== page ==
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ORIGINAL ARTICLE
Year : 2021  |  Volume : 12  |  Issue : 3  |  Page : 266-275

Evaluation of radiation exposure in open dental clinics using thermoluminescence dosimeters and questionnaires


1 Department of Preventive Dental Sciences, College of Dentistry, King Saud Bin Abdulaziz University for Health Sciences; King Abdullah International Medical Research Center, Riyadh, KSA
2 College of Dentistry, King Saud Bin Abdulaziz University for Health Sciences, Riyadh, KSA

Correspondence Address:
Dr. Renad I Allahim
College of Dentistry, King Saud Bin Abdulaziz University for Health Sciences, Riyadh
KSA
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Source of Support: None, Conflict of Interest: None


DOI: 10.4103/ccd.ccd_598_20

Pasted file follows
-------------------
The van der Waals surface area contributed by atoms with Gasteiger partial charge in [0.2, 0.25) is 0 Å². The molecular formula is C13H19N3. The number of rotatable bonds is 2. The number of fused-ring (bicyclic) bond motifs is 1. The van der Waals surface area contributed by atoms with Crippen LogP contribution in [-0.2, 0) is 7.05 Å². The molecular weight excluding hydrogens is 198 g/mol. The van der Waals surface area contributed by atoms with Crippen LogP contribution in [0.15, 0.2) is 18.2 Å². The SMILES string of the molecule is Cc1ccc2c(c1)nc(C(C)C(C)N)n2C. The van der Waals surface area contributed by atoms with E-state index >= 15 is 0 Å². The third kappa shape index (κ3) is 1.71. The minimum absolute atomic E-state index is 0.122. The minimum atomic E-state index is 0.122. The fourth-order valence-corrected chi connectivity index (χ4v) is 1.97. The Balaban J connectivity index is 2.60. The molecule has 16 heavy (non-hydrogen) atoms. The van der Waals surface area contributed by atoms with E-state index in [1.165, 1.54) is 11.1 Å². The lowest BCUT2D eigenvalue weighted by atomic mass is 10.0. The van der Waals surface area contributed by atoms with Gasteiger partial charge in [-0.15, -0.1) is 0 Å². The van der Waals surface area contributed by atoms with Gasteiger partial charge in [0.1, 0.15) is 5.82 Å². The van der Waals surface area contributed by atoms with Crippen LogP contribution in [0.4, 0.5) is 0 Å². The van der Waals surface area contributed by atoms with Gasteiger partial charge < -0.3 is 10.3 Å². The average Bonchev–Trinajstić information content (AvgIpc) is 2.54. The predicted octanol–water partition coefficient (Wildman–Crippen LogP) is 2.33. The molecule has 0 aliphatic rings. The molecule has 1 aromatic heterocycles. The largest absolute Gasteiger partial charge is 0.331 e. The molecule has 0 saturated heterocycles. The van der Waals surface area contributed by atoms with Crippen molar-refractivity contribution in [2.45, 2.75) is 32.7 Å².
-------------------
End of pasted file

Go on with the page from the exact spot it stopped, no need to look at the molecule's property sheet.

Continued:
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Aim: The aim of this study was to evaluate radiation exposure in dental open clinics in King Saud Bin Abdulaziz University for Health Sciences (KSAU-HS) using thermoluminescence dosimeters (TLDs) to check if it exceeds the annual assigned exposure limit and to assess students' practices regarding radiation protection measures and their knowledge regarding the application of digital remote-control settings and TLDs. Materials and Methods: This pilot institutional-based observational study was conducted among the clinical year students and interns at KSAU-HS College of Dentistry open clinical areas using TLDs and questionnaires. Sixteen lithium fluoride TLDs (TLD-100) were distributed evenly in the clinical areas occupied by clinical year dental students and interns for 24 working days from September 15 to October 20, 2019. Each TLD was labeled with a serial number and fixed at the assigned clinic of each specialty. The TLDs were placed in a zigzag manner at the right corner of the selected clinic to prevent overlapping of the area coverage by each dosimeter. Results: The mean monthly TLD readings were found to be 69.265 uSv with a higher mean value in the female clinical area (74.2975 uSv) than the male clinical area (64.234 uSv). Taking into account the 8 months of clinical exposure during the academic year, the expected annual radiation exposure would be 0.554 mSv which is significantly lower than the annual limit of radiation exposure recommended by the International Commission on Radiological Protection, i.e., 1 mSv. Conclusion: TLD readings concluded that radiation exposure was within safe limits with an estimation of 0.544 mSv per year. However, students require further education regarding protective and safety measures and the utilization of radiation equipment. Clinical Significance: The lack of studies regarding the amount of radiation exposure from dental imaging and the safety of intraoral radiographic machines present in open clinics in any educational institute necessitates conducting this kind of study.


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